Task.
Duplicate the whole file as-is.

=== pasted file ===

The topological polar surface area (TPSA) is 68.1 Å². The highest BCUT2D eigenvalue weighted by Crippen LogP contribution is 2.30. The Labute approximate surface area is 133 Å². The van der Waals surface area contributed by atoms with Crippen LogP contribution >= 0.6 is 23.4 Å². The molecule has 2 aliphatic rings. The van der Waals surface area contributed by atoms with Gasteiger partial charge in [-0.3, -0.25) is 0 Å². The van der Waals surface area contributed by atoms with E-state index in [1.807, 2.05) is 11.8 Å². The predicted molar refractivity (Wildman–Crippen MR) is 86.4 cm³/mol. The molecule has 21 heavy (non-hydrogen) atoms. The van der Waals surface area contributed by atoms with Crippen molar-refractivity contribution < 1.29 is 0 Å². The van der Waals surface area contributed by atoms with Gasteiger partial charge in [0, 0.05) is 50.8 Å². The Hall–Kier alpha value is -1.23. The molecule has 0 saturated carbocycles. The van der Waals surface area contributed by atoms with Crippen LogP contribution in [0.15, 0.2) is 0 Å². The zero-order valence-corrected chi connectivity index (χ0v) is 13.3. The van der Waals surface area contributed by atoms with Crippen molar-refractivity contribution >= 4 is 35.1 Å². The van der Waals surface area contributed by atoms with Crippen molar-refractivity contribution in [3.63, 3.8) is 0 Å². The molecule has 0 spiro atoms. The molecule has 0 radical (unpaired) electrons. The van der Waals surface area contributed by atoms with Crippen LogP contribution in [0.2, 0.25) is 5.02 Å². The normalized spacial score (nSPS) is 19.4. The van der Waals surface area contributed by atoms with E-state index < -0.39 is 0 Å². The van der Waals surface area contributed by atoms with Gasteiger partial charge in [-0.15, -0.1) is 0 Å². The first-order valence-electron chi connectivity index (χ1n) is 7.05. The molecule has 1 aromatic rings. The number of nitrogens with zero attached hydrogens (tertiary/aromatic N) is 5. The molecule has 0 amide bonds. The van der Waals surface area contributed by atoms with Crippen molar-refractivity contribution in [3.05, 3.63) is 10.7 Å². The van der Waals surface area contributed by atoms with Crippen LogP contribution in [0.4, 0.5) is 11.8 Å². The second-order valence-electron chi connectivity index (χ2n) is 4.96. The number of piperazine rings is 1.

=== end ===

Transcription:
The topological polar surface area (TPSA) is 68.1 Å². The highest BCUT2D eigenvalue weighted by Crippen LogP contribution is 2.30. The Labute approximate surface area is 133 Å². The van der Waals surface area contributed by atoms with Crippen LogP contribution >= 0.6 is 23.4 Å². The molecule has 2 aliphatic rings. The van der Waals surface area contributed by atoms with Gasteiger partial charge in [-0.3, -0.25) is 0 Å². The van der Waals surface area contributed by atoms with E-state index in [1.807, 2.05) is 11.8 Å². The predicted molar refractivity (Wildman–Crippen MR) is 86.4 cm³/mol. The molecule has 21 heavy (non-hydrogen) atoms. The van der Waals surface area contributed by atoms with Crippen molar-refractivity contribution < 1.29 is 0 Å². The van der Waals surface area contributed by atoms with Gasteiger partial charge in [0, 0.05) is 50.8 Å². The Hall–Kier alpha value is -1.23. The molecule has 0 saturated carbocycles. The van der Waals surface area contributed by atoms with Crippen LogP contribution in [0.15, 0.2) is 0 Å². The zero-order valence-corrected chi connectivity index (χ0v) is 13.3. The van der Waals surface area contributed by atoms with Crippen molar-refractivity contribution >= 4 is 35.1 Å². The van der Waals surface area contributed by atoms with Crippen molar-refractivity contribution in [3.63, 3.8) is 0 Å². The molecule has 0 spiro atoms. The molecule has 0 radical (unpaired) electrons. The van der Waals surface area contributed by atoms with Crippen LogP contribution in [0.2, 0.25) is 5.02 Å². The normalized spacial score (nSPS) is 19.4. The van der Waals surface area contributed by atoms with E-state index < -0.39 is 0 Å². The van der Waals surface area contributed by atoms with Gasteiger partial charge in [-0.15, -0.1) is 0 Å². The first-order valence-electron chi connectivity index (χ1n) is 7.05. The molecule has 1 aromatic rings. The number of nitrogens with zero attached hydrogens (tertiary/aromatic N) is 5. The molecule has 0 amide bonds. The van der Waals surface area contributed by atoms with Crippen molar-refractivity contribution in [3.05, 3.63) is 10.7 Å². The van der Waals surface area contributed by atoms with Crippen LogP contribution in [0.4, 0.5) is 11.8 Å². The second-order valence-electron chi connectivity index (χ2n) is 4.96. The number of piperazine rings is 1.